The exclusive club of billionaires has inducted a new member, as a 36-year-old surfer has spearheaded his way into the 10-figure club.
Nick Woodman is the founder and CEO of GoPro, the company that makes wearable and mountable HD cameras at an affordable price.
Last week, it was announced that Foxconn had purchased 8.88% of Woodman’s camera company for $200 million.
Forbes revealed that Woodman is the majority owner, and even if he owns the minimum of 51%, that would pin his stake in the company at $1.15 billion.
GoPro came about when Woodman was surfing in Australia and Indonesia for five months in 2002, when he was frustrated that he couldn’t take good action shots of himself while surfing.
At the time, surfers were using disposable cameras strapped to their wrists with a rubber band, with the cameras often flying off in the middle of the action, hitting them in the face.
Woodman wanted to invent a strong, adjustable, elastic band that could secure a camera to a person's body as they participated in an extreme sport.
To fund the project, Woodman and his now-wife purchased 600 belts made of seashells from a Bali market, each costing them $1.90 to make.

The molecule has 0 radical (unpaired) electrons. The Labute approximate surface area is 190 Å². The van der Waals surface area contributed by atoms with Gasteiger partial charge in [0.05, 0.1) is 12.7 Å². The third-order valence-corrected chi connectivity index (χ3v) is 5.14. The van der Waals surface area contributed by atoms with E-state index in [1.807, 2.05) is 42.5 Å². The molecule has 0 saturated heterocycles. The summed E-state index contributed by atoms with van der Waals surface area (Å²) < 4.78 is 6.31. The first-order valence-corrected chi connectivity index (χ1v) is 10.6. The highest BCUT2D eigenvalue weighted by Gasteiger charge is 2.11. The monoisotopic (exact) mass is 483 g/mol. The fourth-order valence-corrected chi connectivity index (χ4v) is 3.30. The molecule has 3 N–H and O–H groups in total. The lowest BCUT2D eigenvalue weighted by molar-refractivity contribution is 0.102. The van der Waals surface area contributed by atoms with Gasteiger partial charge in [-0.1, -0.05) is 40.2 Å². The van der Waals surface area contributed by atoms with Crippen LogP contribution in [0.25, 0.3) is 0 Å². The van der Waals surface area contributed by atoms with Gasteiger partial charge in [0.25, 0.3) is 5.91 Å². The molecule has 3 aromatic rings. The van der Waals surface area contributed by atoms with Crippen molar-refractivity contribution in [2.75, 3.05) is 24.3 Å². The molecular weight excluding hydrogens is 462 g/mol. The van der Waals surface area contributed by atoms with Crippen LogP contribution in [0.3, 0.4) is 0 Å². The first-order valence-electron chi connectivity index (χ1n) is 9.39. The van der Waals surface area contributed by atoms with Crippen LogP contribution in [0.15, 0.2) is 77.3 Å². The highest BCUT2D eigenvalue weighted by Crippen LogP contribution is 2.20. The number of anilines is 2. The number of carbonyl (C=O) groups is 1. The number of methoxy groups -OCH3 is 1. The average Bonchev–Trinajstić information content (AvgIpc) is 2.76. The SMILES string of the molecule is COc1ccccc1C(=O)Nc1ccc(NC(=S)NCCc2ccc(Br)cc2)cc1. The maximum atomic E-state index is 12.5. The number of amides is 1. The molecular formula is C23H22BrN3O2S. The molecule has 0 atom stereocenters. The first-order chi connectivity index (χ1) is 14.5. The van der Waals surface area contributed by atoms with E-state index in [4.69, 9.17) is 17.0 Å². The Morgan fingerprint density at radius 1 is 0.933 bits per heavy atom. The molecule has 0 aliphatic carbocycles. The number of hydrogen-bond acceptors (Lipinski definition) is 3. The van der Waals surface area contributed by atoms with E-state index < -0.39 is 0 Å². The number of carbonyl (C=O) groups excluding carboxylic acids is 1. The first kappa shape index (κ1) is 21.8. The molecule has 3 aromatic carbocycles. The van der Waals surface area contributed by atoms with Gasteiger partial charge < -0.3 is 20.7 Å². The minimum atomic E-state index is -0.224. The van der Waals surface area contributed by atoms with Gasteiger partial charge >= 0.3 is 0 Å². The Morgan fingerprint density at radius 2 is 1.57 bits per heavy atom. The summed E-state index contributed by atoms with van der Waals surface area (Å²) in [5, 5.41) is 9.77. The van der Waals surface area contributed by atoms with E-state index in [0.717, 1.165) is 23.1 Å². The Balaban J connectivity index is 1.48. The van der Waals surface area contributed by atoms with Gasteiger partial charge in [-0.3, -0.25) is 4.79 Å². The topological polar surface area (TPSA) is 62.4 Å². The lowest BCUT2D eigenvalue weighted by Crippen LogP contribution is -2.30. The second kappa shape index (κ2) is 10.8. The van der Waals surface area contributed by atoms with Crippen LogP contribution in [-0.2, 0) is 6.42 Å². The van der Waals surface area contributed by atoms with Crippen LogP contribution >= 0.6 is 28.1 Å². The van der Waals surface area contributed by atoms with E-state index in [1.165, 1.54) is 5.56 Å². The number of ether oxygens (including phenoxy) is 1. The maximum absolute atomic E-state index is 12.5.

When the Woodmans returned to the states, they drove up and down California's coast selling the belts for as much as $60 a pop.
With that money and a $35,000 loan from his mother, Woodman created the first GoPro camera straps.
The company's first break came in 2004, when a Japanese company ordered 100 items at an action sports tradeshow.
Woodman eventually began creating his own cameras, and now skateboarders, rally car drivers, and all sorts of extreme athletes use them religiously.
Now, GoPro's cameras retail for $300 with all sorts of add-ons that can be purchased to capture amazing moments in real-time. The company has grown to 150 people, and Woodman is rolling in cash.
Bravo, Mr. Woodman, for being a true entrepreneurial success story.
James Gilbert | Elite.